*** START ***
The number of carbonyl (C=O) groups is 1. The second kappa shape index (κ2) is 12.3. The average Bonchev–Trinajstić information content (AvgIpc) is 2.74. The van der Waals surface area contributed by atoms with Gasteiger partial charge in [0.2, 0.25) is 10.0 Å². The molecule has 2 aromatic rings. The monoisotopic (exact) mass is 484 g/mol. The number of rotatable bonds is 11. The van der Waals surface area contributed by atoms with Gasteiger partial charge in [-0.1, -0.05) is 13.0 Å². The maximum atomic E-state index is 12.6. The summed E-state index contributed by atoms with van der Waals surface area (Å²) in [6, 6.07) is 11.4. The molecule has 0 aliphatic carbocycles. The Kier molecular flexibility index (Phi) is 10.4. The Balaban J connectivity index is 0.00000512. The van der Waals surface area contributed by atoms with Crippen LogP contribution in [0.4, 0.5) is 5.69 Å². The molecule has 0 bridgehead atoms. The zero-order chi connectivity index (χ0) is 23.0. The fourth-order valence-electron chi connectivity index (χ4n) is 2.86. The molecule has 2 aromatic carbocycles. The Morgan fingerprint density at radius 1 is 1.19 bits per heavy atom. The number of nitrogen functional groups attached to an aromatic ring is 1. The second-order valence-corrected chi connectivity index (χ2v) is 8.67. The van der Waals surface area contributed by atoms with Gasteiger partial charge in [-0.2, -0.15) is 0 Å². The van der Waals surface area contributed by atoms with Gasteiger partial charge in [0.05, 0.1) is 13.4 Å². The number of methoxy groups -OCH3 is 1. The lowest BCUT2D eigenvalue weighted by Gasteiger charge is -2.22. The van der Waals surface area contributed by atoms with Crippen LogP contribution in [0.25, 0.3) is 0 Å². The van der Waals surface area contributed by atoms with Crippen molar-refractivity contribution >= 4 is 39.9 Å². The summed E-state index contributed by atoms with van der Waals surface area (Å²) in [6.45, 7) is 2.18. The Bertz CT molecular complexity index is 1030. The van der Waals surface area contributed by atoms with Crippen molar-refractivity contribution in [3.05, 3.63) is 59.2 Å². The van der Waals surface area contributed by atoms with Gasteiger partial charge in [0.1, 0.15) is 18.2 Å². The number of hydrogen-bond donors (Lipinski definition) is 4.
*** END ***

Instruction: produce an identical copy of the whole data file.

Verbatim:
The number of carbonyl (C=O) groups is 1. The second kappa shape index (κ2) is 12.3. The average Bonchev–Trinajstić information content (AvgIpc) is 2.74. The van der Waals surface area contributed by atoms with Gasteiger partial charge in [0.2, 0.25) is 10.0 Å². The molecule has 2 aromatic rings. The monoisotopic (exact) mass is 484 g/mol. The number of rotatable bonds is 11. The van der Waals surface area contributed by atoms with Gasteiger partial charge in [-0.1, -0.05) is 13.0 Å². The maximum atomic E-state index is 12.6. The summed E-state index contributed by atoms with van der Waals surface area (Å²) in [6, 6.07) is 11.4. The molecule has 0 aliphatic carbocycles. The Kier molecular flexibility index (Phi) is 10.4. The Balaban J connectivity index is 0.00000512. The van der Waals surface area contributed by atoms with Crippen LogP contribution in [0.4, 0.5) is 5.69 Å². The molecule has 0 bridgehead atoms. The zero-order chi connectivity index (χ0) is 23.0. The fourth-order valence-electron chi connectivity index (χ4n) is 2.86. The molecule has 2 aromatic carbocycles. The Morgan fingerprint density at radius 1 is 1.19 bits per heavy atom. The number of nitrogen functional groups attached to an aromatic ring is 1. The second-order valence-corrected chi connectivity index (χ2v) is 8.67. The van der Waals surface area contributed by atoms with Gasteiger partial charge in [-0.2, -0.15) is 0 Å². The van der Waals surface area contributed by atoms with Gasteiger partial charge in [0.05, 0.1) is 13.4 Å². The number of methoxy groups -OCH3 is 1. The lowest BCUT2D eigenvalue weighted by Gasteiger charge is -2.22. The van der Waals surface area contributed by atoms with Crippen LogP contribution in [0.25, 0.3) is 0 Å². The van der Waals surface area contributed by atoms with Crippen molar-refractivity contribution >= 4 is 39.9 Å². The summed E-state index contributed by atoms with van der Waals surface area (Å²) in [6.45, 7) is 2.18. The Bertz CT molecular complexity index is 1030. The van der Waals surface area contributed by atoms with Crippen molar-refractivity contribution in [3.05, 3.63) is 59.2 Å². The van der Waals surface area contributed by atoms with Gasteiger partial charge in [0.1, 0.15) is 18.2 Å². The number of hydrogen-bond donors (Lipinski definition) is 4.